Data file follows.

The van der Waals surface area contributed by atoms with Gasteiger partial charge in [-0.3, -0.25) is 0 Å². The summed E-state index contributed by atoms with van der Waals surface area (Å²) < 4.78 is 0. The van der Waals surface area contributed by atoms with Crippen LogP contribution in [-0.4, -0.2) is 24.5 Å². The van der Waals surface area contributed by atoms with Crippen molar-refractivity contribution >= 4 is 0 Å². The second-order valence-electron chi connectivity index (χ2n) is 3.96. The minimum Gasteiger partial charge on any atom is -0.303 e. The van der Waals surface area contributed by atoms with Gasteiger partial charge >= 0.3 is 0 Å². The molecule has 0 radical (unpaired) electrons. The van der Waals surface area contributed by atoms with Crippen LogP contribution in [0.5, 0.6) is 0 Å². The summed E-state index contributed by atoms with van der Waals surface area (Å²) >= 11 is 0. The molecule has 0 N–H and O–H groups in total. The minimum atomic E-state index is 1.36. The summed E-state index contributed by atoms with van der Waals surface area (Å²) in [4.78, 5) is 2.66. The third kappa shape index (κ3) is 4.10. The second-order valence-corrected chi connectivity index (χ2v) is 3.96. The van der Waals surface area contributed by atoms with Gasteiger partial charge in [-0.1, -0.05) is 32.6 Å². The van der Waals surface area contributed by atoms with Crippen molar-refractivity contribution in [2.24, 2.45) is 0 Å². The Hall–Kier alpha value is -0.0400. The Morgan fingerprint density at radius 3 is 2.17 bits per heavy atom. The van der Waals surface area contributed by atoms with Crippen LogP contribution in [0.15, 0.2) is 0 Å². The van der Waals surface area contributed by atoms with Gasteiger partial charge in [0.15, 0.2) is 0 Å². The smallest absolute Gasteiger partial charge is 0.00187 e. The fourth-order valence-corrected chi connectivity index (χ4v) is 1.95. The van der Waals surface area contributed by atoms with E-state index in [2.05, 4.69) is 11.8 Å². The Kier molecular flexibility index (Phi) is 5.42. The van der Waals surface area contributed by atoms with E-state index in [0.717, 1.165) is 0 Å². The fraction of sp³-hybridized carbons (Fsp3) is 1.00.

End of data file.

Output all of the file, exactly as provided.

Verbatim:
The van der Waals surface area contributed by atoms with Gasteiger partial charge in [-0.3, -0.25) is 0 Å². The summed E-state index contributed by atoms with van der Waals surface area (Å²) < 4.78 is 0. The van der Waals surface area contributed by atoms with Crippen LogP contribution in [-0.4, -0.2) is 24.5 Å². The van der Waals surface area contributed by atoms with Crippen molar-refractivity contribution >= 4 is 0 Å². The second-order valence-electron chi connectivity index (χ2n) is 3.96. The minimum Gasteiger partial charge on any atom is -0.303 e. The van der Waals surface area contributed by atoms with Gasteiger partial charge >= 0.3 is 0 Å². The molecule has 0 radical (unpaired) electrons. The van der Waals surface area contributed by atoms with Crippen LogP contribution in [0.5, 0.6) is 0 Å². The summed E-state index contributed by atoms with van der Waals surface area (Å²) >= 11 is 0. The molecule has 0 N–H and O–H groups in total. The minimum atomic E-state index is 1.36. The summed E-state index contributed by atoms with van der Waals surface area (Å²) in [4.78, 5) is 2.66. The third kappa shape index (κ3) is 4.10. The second-order valence-corrected chi connectivity index (χ2v) is 3.96. The van der Waals surface area contributed by atoms with Gasteiger partial charge in [-0.1, -0.05) is 32.6 Å². The van der Waals surface area contributed by atoms with Crippen molar-refractivity contribution in [2.24, 2.45) is 0 Å². The Hall–Kier alpha value is -0.0400. The Morgan fingerprint density at radius 3 is 2.17 bits per heavy atom. The van der Waals surface area contributed by atoms with Crippen LogP contribution in [0.15, 0.2) is 0 Å². The van der Waals surface area contributed by atoms with Gasteiger partial charge in [0.15, 0.2) is 0 Å². The smallest absolute Gasteiger partial charge is 0.00187 e. The fourth-order valence-corrected chi connectivity index (χ4v) is 1.95. The van der Waals surface area contributed by atoms with E-state index in [2.05, 4.69) is 11.8 Å². The Kier molecular flexibility index (Phi) is 5.42. The van der Waals surface area contributed by atoms with E-state index in [0.717, 1.165) is 0 Å². The fraction of sp³-hybridized carbons (Fsp3) is 1.00.